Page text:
In a 1991 interview, Joe Strummer told writer Chris Salewicz in an article for the Daily Telegraph (which also appears in his biography Redemption Song: The Ballad of Joe Strummer) that he realized his “stuff was never going to reach a wide audience. So that’s a hard thing to realize, and to come to terms with, especially after you’ve been big. The Clash had massive record sales and reached a lot of people.”
While Strummer’s output after the Clash might not have achieved sales on par with the band he fronted from 1977 until 1986, when a second lineup of the group disbanded, the material he recorded until his death in 2002 at the age of fifty was broad in scope, as evidenced by Joe Strummer 001, a 32-track boxed set slated for release on September 28 that covers his work outside of the Clash, including a number of songs he wrote for soundtracks, his work with the Mescaleros, collaborations with Johnny Cash and Jimmy Cliff, and a dozen previously unreleased cuts.
Not long before officially ending the Clash, Strummer first met Repo Man director Alex Cox in late 1985, in the bathroom of a London pub where Cox was throwing a wrap party for the English section of a film he was working on about the lives of Sex Pistols bassist Sid Vicious and his girlfriend, Nancy Spungen, originally titled Love Kills and later dubbed Sid and Nancy. Cox asked Strummer if he’d like to see the film after he finished and write some music for it.
The five songs he recorded for Sid and Nancy would be his first post-Clash. “Love Kills,” the main theme of the film, is included on Joe Strummer 001 along with two outtakes with Clash guitarist Mick Jones, the first recording Strummer and Jones did since 1982’s Combat Rock — the bluesy “Crying on 23rd” and “2 Bullets,” sung by Pearl Harbour.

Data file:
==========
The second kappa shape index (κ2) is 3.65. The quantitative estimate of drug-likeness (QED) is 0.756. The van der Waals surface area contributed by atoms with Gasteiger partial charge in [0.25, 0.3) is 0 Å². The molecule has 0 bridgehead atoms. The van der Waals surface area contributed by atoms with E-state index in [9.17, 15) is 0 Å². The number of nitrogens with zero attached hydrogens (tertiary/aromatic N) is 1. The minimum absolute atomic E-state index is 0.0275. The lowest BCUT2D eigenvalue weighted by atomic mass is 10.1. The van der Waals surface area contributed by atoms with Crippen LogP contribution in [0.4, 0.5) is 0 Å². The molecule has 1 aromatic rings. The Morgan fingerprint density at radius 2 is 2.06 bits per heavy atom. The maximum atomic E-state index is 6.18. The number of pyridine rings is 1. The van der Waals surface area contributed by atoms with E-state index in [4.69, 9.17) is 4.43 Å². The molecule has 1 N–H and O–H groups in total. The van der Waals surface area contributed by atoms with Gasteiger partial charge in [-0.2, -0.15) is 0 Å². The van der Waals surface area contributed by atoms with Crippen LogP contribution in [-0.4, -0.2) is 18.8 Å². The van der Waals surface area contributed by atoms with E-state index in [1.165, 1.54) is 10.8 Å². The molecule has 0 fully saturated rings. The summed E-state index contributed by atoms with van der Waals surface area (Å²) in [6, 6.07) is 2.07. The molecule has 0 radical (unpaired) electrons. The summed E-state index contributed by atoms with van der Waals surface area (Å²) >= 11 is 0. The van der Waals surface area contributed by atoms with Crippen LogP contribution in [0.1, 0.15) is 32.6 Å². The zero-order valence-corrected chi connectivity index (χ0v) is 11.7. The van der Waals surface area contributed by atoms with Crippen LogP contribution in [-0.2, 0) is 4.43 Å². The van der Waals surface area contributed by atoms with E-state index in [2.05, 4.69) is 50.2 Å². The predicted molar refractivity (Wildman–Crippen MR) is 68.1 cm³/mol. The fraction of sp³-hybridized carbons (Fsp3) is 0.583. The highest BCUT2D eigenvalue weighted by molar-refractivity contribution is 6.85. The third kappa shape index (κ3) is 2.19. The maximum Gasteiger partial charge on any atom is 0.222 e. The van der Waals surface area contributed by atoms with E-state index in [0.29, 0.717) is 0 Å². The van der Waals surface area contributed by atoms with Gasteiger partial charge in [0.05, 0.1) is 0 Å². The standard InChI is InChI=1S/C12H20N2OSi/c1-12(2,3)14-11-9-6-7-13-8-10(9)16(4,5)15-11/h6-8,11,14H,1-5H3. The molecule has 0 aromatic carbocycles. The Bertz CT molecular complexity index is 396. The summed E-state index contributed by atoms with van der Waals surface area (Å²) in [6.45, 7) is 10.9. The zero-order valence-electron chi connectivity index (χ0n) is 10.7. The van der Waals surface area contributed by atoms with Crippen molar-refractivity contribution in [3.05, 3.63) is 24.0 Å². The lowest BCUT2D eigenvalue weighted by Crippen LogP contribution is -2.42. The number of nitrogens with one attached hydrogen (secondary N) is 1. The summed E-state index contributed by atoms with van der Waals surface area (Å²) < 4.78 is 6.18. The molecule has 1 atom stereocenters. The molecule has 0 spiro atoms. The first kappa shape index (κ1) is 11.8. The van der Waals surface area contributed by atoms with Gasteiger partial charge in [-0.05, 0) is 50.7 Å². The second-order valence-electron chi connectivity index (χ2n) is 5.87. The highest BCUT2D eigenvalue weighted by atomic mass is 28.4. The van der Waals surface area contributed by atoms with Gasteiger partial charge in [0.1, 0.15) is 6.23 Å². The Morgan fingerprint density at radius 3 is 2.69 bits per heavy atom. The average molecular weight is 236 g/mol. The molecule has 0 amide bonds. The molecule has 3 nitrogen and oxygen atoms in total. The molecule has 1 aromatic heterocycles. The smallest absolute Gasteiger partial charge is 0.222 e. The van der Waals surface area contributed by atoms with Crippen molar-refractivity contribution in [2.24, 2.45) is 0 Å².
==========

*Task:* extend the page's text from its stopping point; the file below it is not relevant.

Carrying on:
Strummer would go on to work with Cox again, starring in Straight to Hell after scoring the film Walker, which Strummer composed during and after production in Nicaragua. While most of Walker is steeped in Latin rhythms and might be the furthest astray from the music of the Clash, at least stylistically, “Tennessee Rain,” which is included in Joe Strummer 001, has more of a country feel. Strummer aligned more with his Clash history on “Trash City,” from the Permanent Record soundtrack, which was released in 1988, a year before his solo debut album, Earthquake Weather.
One of the boxed set’s strongest songs is “US North,” an unused track for the film Candy Mountain that pairs Strummer with Jones and Big Audio Dynamite drummer Greg Roberts and keyboardist Dan Donovan. A demo version of the song, which was found in Strummer’s cupboard in cassette form, is included in the limited-edition deluxe set, which also boasts four 180 gram LPs, a 7” single, an A4 book, an enamel badge, an art print, a screen print, lyrics and a sticker sheet.
While most of Joe Strummer 001 focuses on his post-Clash work, there are three cuts from the 101ers (the band he fronted from 1974 to 1976), including the version of “Letsagetabitarockin” from the 1975 album Elgin Avenue Breakdown and a stripped-down cassette demo of the song with just Strummer and his guitar.
The demos and unreleased cuts, some of which were found among tapes and letters in Strummer’s barns after his death, are part of what makes this boxed set so compelling. There’s the bass-heavy “Czechoslovak Song/Where Is England,” which is an early version of “This Is England,” or the jazzy “The Cool Impossible,” which feels like a cousin of “Leopardskin Limousines" from Earthquake Weather, or the unreleased version of “London Is Burning,” which was reworked into “Burning Streets” on Strummer’s final album, Streetcore.
Although Jones was the main music writer in the Clash, with Strummer writing a majority of the lyrics, Strummer proved in years following the Clash that he could handle both lyrics and music amazingly well, and Joe Strummer 001 is proof of that.